Climate Grief Resources from Amelia
In Shabbat of the Earth
Dec 24, 2020
Here’s an excerpt from Melissa Gismondi’s article in The Walrus on homesickness where she addresses “solastalgia”: In some cases, these feelings can manifest in what Glenn Albrecht, an Australian environmental philosopher and the author of Earth Emotions: New Words for a New World, calls “solastalgia.” In the early 2000s, Albrecht coined the term and defined it as “the homesickness you have when you are still at home,” a “painful emotion in the face of negatively experienced environmental change.” Albrecht’s study initially focused on communities in New South Wales affected by large-scale mining, but others have applied his concept to countries all over the world, from Canada to Indonesia. Ashlee Cunsolo, now dean of the School of Arctic and Sub-Arctic Studies of the Labrador Institute at Memorial University, says feelings of solastalgia are particularly acute among people who live in close connection to the land. In 2009, she started participating in Inuit-led studies on climate change and mental health. This research is showing that long-term changes to the landscape, such as loss of sea ice or disrupted migration patterns of wildlife, are disorienting in many ways. “A lot of people were talking about this sense of, almost a loss and a homesickness,” she says. “That home that they loved, even though they were still living in it, wasn’t the same.” The American Psychological Association has already recognized solastalgia in a 2017 guide on climate change and mental health co-authored with Eco-America, an environmental nonprofit. A representative for Health Canada said its upcoming 2021 report on climate change will include a chapter on mental health and a definition of solastalgia as it relates to Canada. This recognition might lead to more funding for those researching solastalgia and for policies that address it. As with most mental health concerns, researchers say it’s crucial to create spaces where homesickness can be acknowledged and those who experience it don’t feel judged. Simply put, doing so helps people who feel desperately alone feel a little less lonely. When I asked Cunsolo if it’s only a matter of time until climate change makes everyone feel homesick, or at least solastalgic, she stressed that, although the feeling is acute among groups that have a close connection to the land, it’s also increasingly widespread. Try as we might to transform ourselves into cosmopolitan citizens of the world, it turns out that where we come from—what we identify as home, whether it’s a place or specific people in our lives—still matters. Then she echoed something van Tilburg told me: solastalgia is about grief and mourning and sadness and anguish, but “if people are grieving, it’s coming from a place of love, and that’s coming from a commitment to the natural world and the environment around us.”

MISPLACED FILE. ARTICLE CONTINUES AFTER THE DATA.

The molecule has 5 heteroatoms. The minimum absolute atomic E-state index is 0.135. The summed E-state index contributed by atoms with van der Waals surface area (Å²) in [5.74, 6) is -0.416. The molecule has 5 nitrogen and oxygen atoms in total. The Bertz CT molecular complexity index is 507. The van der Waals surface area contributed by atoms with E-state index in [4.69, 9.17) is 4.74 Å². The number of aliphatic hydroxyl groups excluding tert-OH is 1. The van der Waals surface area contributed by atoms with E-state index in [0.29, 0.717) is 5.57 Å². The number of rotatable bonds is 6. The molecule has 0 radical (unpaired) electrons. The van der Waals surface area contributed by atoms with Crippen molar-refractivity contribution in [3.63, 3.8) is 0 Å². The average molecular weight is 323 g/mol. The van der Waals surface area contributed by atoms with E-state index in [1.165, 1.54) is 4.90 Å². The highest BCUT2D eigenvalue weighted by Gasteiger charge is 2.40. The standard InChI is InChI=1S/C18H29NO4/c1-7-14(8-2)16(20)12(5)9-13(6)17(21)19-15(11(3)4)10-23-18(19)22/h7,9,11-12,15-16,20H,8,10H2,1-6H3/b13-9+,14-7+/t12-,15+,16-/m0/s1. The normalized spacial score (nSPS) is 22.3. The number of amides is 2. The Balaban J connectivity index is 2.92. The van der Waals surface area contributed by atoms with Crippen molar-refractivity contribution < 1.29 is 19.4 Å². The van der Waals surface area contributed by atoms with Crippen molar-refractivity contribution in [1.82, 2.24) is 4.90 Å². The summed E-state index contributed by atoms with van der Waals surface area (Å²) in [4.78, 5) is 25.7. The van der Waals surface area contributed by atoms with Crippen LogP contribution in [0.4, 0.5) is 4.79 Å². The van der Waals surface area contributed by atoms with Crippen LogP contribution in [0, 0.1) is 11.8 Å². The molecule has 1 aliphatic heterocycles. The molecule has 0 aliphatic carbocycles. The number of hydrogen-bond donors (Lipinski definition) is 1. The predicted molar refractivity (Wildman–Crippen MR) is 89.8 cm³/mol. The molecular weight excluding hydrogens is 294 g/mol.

Statistics Canada Agriculture and Food Website
In Shabbat of the Earth
Dec 03, 2020
With 91 entries a lot of ground is covered! I just thought it was a great resource depending on one’s interests. For example, I’m interested in bees and honey so found the entry on production and value of honey informative. In Alberta, the largest honey-producing province, production fell 35.0% to 25.1 million pounds, the lowest level in the province since 2000. Production was also down in Manitoba (-1.9%) and Saskatchewan (-1.4%). Since 2000, about four-fifths of the annual honey production in Canada has come from these three Prairie provinces. For the group, I thought some relevant entries were: Environment Fact Sheets: Household food consumption and Canadian greenhouse gas emissions In 2015, Canadian households were responsible for 42% of Canada's total greenhouse gas (GHG) emissions, including both the direct emissions related to household fuel use (44%) and the indirect emissions related to household spending on goods and services (56%). A new analysis released in Environment Fact Sheets shows that indirect emissions associated with household spending on food and beverages accounted for a quarter of these indirect emissions and were a top source of GHG emissions after indirect emissions associated with household energy consumption. Food availability The food available for consumption in Canada in 2019 suggests growing consumer demand for healthier food options, leading to the higher availability of a variety of fruits, vegetables and poultry, and the lower availability of sugar and processed foods and drinks. In March 2020, the food available for consumption in Canada began to change in the wake of COVID-19. The data released today will provide a valuable benchmark to better understand the evolving food market throughout 2020. Food availability is the amount of food that is physically present in a country for human consumption. I've included excerpts to give a taste of the kind of info the entries include. I hope this helps!